Style: The porter style originated in England as the popular preference of the porters who worked in the shipyards. The style, an ale, is commonly dated to the mid-to-early 1700s. Porter is often confused with stout, which is also an ale, because of its similarly dark appearance. But porters actually can range from brown to deep black, a result of the chocolate or smoked brown malts that are used in brewing.
Hints of roastedness can be found in some porters, but generally, hoppiness is moderate. In the U.S. the porter style nearly vanished when, after Prohibition, light-bodied lagers grew popular. Homebrewers and small craft-beer makers are credited with reviving this traditional brew of the laboring classes.
Background: Ale Asylum just turned two years old, and production at the brewpub on the north side of Madison keeps growing. Two additional beer storage tanks have been ordered, and if projections hold true, in 2008 its output will increase over last year's by two-thirds. In response to local demand, Ale Asylum introduced this new beer to its bottled lineup.
Contorter Porter is a brown porter. Brewmaster Dean Coffey uses chocolate and crystal malts that provide a firm, soft texture, malty sweetness and light roastedness. The Contorter features a variety of London yeast, which adds to this beer's malty aroma. It takes about two weeks to make and ends up at about 4.5% alcohol by volume.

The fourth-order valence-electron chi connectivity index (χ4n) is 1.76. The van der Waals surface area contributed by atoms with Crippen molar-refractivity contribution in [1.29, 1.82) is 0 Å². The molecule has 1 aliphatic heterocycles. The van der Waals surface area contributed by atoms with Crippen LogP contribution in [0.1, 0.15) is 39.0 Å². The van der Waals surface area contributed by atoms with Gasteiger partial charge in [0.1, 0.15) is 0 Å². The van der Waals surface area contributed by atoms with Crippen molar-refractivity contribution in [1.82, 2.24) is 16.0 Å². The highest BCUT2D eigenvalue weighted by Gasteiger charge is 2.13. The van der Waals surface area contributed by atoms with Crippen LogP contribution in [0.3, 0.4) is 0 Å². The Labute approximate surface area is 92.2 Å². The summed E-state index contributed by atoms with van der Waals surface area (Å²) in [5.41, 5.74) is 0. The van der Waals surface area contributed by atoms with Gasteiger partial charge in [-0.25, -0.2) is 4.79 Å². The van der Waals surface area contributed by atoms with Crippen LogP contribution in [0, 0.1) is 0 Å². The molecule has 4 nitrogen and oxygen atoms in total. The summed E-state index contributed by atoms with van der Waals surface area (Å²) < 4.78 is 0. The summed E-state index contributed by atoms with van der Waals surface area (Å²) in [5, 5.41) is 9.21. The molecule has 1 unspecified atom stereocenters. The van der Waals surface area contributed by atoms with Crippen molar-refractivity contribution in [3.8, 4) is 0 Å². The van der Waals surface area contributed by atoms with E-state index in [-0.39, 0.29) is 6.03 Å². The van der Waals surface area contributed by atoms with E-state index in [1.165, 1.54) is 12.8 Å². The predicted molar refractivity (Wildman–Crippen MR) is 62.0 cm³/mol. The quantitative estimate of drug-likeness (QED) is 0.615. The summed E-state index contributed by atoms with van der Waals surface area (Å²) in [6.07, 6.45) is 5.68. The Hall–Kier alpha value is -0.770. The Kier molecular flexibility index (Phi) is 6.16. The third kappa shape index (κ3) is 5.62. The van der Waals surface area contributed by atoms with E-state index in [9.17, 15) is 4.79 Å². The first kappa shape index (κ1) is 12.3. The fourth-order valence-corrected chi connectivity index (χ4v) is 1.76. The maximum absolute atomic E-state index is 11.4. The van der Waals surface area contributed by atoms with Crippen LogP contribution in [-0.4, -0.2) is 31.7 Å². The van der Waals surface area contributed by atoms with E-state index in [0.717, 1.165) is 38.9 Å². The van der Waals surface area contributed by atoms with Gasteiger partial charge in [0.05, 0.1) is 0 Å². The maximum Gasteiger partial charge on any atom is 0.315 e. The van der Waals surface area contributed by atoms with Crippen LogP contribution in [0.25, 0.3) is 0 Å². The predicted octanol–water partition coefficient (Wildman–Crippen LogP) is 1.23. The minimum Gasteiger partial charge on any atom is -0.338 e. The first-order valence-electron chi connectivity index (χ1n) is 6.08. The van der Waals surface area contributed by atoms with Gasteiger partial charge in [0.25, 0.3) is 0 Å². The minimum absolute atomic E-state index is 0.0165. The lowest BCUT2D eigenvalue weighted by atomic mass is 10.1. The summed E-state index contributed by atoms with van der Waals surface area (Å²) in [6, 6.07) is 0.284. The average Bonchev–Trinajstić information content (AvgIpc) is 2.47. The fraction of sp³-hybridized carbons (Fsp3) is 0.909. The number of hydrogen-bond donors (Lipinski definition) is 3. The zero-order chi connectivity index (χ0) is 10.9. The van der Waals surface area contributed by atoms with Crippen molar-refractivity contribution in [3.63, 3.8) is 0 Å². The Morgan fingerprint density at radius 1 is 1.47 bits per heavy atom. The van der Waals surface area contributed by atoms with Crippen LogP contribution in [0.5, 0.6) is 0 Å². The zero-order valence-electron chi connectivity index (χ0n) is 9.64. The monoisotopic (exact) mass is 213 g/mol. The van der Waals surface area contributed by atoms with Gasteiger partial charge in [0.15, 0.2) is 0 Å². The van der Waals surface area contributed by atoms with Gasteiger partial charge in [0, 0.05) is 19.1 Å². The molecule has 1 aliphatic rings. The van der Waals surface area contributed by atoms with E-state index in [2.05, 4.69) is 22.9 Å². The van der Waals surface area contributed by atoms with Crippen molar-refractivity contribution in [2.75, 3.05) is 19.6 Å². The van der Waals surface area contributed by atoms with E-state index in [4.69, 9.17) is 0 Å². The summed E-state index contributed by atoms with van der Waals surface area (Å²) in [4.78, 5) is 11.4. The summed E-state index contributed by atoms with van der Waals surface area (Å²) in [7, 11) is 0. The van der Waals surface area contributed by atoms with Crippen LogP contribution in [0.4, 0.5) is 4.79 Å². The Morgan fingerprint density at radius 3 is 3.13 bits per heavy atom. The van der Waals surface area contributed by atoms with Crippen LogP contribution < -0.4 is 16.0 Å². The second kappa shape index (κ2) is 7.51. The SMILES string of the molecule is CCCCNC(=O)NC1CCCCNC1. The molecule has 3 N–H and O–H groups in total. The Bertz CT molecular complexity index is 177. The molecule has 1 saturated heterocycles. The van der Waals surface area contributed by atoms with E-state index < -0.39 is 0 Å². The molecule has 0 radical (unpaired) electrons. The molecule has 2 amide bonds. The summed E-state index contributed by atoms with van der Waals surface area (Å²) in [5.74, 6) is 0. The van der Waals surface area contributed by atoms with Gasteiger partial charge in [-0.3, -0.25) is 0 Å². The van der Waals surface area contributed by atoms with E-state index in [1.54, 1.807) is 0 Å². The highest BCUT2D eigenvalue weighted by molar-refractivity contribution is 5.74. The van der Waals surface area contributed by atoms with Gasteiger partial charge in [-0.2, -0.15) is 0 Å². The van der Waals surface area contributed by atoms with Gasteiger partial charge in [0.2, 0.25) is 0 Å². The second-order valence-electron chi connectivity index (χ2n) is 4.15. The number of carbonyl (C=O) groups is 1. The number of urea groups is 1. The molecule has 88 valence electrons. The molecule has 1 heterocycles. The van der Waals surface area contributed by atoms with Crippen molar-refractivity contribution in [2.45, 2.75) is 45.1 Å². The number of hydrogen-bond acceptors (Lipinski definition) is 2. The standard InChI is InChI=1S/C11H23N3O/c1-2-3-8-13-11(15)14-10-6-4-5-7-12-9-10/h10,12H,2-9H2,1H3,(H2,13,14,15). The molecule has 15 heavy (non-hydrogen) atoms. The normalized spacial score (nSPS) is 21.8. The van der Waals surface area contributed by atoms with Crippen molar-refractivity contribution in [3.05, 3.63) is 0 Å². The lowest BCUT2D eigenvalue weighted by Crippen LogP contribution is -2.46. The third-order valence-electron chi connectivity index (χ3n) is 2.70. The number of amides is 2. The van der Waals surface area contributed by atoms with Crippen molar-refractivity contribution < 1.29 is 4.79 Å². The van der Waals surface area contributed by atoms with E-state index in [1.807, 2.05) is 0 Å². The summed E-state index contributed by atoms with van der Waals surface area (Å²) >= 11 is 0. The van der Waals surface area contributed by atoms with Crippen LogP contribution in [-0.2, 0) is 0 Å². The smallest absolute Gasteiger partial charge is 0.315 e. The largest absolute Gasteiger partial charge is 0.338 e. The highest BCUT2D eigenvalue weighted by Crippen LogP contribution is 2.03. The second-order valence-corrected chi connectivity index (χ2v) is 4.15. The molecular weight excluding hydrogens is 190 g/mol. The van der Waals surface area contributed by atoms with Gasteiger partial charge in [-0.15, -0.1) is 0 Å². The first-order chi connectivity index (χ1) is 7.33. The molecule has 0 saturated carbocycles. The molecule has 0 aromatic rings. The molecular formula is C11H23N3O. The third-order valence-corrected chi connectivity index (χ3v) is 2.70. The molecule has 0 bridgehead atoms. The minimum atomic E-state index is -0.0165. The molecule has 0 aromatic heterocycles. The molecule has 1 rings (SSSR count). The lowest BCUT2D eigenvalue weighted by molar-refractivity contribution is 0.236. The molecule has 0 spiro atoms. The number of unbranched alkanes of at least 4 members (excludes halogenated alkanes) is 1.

The beer was previously available only on tap at the brewery, but is now on local shelves in six-packs for about $8-$9. Look closely at the artwork on the Contorter, which features two intertwined and rather contorted griffons.
- Aroma: Light roastedness amid chocolate maltiness.
- Appearance: Very dark, opaque black color, with a marbled light brown head.
- Texture: Medium to full-bodied and round.
- Taste: Smooth, firm, chocolate maltiness dominates.
- Finish/Aftertaste: Lingering maltiness with light roasted tones.
Glassware: This beer really goes well in the standard pint glass, or even a mug. You'll want to feel this beer in a heavy, clear glass that shows off the beer's solid darkness.
Pairs well with: The porter is a wonderful summer meal beer, especially for grilling. It goes perfectly with a big steak. As well, the sweetness from the chocolate malt in the porter accentuates barbecued ribs or wild game. For vegetarians, grilled vegetables are a nice compliment for the beer's subtle smoky qualities.
Rating: Three Bottle Openers (out of four).
The Consensus: B+ (very good) from Beer Advocate and a 70 from